A Heterogeneous Population of Stem Cells Within Glioblastoma Tumors in the Setting of Disease Relapse

Engh, Johnathan A

doi: 10.1227/01.neu.0000395790.12519.2a
Science Times

    One of the more promising recent developments in glioblastoma (GBM) research was the isolation of cancer stem cells (CSCs) from these tumors.1,2 Just like CSCs isolated from other solid tumors, this cell population was found to be capable of self-renewal and differentiation into multiple different cell types. These cells were distinguished from other tumor cells by their expression of a transmembrane glycoprotein known as CD133. Multiple subsequent studies have further characterized this cell population. As a result, it has become clear that CD133 alone does not differentiate GBM CSCs from other cancer cells; for example, selected CD133 negative cells from GBM specimens have been shown to be capable of self-renewal and tumorigenicity upon implantation.3 Nonetheless, CD133 positive cells have been shown in vitro to be resistant to both radiation therapy and chemotherapy relative to other GBM cells.4,5 Finally, there is some evidence that initial CD133 expression correlates with poor prognosis in the setting of GBM.6 Therefore, this cell population may be a critical therapeutic target in the treatment of these cancers.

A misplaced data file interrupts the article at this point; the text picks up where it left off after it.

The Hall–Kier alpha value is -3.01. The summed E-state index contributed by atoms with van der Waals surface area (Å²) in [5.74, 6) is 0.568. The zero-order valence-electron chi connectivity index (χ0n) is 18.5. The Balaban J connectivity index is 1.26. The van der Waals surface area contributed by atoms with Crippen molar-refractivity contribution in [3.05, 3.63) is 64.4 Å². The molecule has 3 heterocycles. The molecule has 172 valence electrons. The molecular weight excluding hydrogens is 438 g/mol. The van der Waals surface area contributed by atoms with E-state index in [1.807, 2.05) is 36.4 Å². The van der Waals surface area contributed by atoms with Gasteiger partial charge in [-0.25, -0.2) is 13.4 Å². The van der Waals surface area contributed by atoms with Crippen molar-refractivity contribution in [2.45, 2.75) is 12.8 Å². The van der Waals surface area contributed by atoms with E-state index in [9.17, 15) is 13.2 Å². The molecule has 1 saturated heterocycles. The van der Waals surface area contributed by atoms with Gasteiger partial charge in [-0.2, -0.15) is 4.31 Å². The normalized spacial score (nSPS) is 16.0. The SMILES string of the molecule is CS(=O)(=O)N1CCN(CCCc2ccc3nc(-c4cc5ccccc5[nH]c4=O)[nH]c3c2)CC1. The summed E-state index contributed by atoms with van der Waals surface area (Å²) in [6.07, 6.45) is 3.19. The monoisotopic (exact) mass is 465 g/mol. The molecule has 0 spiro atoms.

A growing body of research suggests that stem-like cells from GBM specimens are not uniformly CSCs, or even tumor cells. This other population may represent neural cells that are recruited to the tumor site from elsewhere as part of the body's response to the tumor.7 Successful recruitment of these non-tumoral precursor cells to the tumor site appears to be associated with improved survival.8 However, much remains unknown regarding the CD133 status of this cell population as well as the prognostic significance of CD133 expression in GBM following standard therapy.

    In a recent study performed at the Catholic University School of Medicine in Rome, Italy, fluorescence-activated cell sorting analysis was used to evaluate CD133 expression in paired samples from GBM resections performed both at initial presentation and after first relapse, following adjuvant chemotherapy and radiation.9 Specimens were collected from 37 consecutive patients, and assessed for expression of CD133. The percentage of CD133 cells was increased at repeat surgery in 19 cases, unchanged in 12 cases, and decreased in 6 cases.9 Surprisingly, increased CD133 expression at the time of disease relapse was associated with improved overall survival (Figure).

    Further tests demonstrated that this CD133 positive population was heterogeneous. After testing for the hematopoietic markers CD34 and CD45, the authors demonstrated that the CD133 positive population included both tumoral and non-tumoral stem cells.9

    This data, as well as the correlation of CD133 positive cell density with improved survival, provides additional evidence that the stem cell population within GBM is both heterogeneous and dynamic. Such findings will be an important stepping stone for further research on the role of CD133 non-tumor stem cells in glioma biology.

    Johnathan A. Engh

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